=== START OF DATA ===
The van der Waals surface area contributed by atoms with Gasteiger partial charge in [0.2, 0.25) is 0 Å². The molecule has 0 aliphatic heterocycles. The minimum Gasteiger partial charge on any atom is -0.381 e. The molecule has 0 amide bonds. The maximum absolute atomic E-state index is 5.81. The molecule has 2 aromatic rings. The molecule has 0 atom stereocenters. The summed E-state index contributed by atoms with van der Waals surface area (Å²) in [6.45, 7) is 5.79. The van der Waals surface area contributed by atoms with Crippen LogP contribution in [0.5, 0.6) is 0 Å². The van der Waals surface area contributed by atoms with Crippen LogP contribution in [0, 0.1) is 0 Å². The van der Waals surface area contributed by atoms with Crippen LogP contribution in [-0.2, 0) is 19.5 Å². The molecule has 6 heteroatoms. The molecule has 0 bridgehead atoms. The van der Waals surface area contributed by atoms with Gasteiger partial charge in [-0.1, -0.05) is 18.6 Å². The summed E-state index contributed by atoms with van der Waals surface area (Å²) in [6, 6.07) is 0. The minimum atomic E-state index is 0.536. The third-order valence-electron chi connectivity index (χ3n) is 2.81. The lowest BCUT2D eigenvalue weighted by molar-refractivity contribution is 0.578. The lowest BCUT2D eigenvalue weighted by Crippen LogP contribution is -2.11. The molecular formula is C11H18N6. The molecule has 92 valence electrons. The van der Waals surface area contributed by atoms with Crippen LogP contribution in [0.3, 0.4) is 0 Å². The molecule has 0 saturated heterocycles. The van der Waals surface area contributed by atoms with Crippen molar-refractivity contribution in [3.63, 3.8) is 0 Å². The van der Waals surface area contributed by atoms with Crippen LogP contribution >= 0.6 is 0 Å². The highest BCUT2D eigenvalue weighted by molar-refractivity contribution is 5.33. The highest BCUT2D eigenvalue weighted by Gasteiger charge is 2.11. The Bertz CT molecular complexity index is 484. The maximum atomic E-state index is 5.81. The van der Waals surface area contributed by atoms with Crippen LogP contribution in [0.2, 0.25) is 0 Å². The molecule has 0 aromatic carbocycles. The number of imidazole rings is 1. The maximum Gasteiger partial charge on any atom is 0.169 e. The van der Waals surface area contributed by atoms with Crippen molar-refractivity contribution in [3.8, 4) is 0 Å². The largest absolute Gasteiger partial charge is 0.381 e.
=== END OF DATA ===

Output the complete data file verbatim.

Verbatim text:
The van der Waals surface area contributed by atoms with Gasteiger partial charge in [0.2, 0.25) is 0 Å². The molecule has 0 aliphatic heterocycles. The minimum Gasteiger partial charge on any atom is -0.381 e. The molecule has 0 amide bonds. The maximum absolute atomic E-state index is 5.81. The molecule has 2 aromatic rings. The molecule has 0 atom stereocenters. The summed E-state index contributed by atoms with van der Waals surface area (Å²) in [6.45, 7) is 5.79. The van der Waals surface area contributed by atoms with Crippen LogP contribution in [0.5, 0.6) is 0 Å². The van der Waals surface area contributed by atoms with Crippen LogP contribution in [0, 0.1) is 0 Å². The van der Waals surface area contributed by atoms with Crippen LogP contribution in [-0.2, 0) is 19.5 Å². The molecule has 6 heteroatoms. The molecule has 0 bridgehead atoms. The van der Waals surface area contributed by atoms with Gasteiger partial charge in [-0.1, -0.05) is 18.6 Å². The summed E-state index contributed by atoms with van der Waals surface area (Å²) in [6, 6.07) is 0. The minimum atomic E-state index is 0.536. The third-order valence-electron chi connectivity index (χ3n) is 2.81. The lowest BCUT2D eigenvalue weighted by molar-refractivity contribution is 0.578. The lowest BCUT2D eigenvalue weighted by Crippen LogP contribution is -2.11. The molecular formula is C11H18N6. The molecule has 92 valence electrons. The van der Waals surface area contributed by atoms with Crippen LogP contribution in [0.3, 0.4) is 0 Å². The molecule has 0 saturated heterocycles. The van der Waals surface area contributed by atoms with Crippen molar-refractivity contribution in [3.63, 3.8) is 0 Å². The van der Waals surface area contributed by atoms with Crippen LogP contribution >= 0.6 is 0 Å². The highest BCUT2D eigenvalue weighted by molar-refractivity contribution is 5.33. The highest BCUT2D eigenvalue weighted by Gasteiger charge is 2.11. The Bertz CT molecular complexity index is 484. The maximum atomic E-state index is 5.81. The van der Waals surface area contributed by atoms with Crippen LogP contribution in [0.2, 0.25) is 0 Å². The molecule has 0 aromatic carbocycles. The number of imidazole rings is 1. The maximum Gasteiger partial charge on any atom is 0.169 e. The van der Waals surface area contributed by atoms with Crippen molar-refractivity contribution in [3.8, 4) is 0 Å². The largest absolute Gasteiger partial charge is 0.381 e.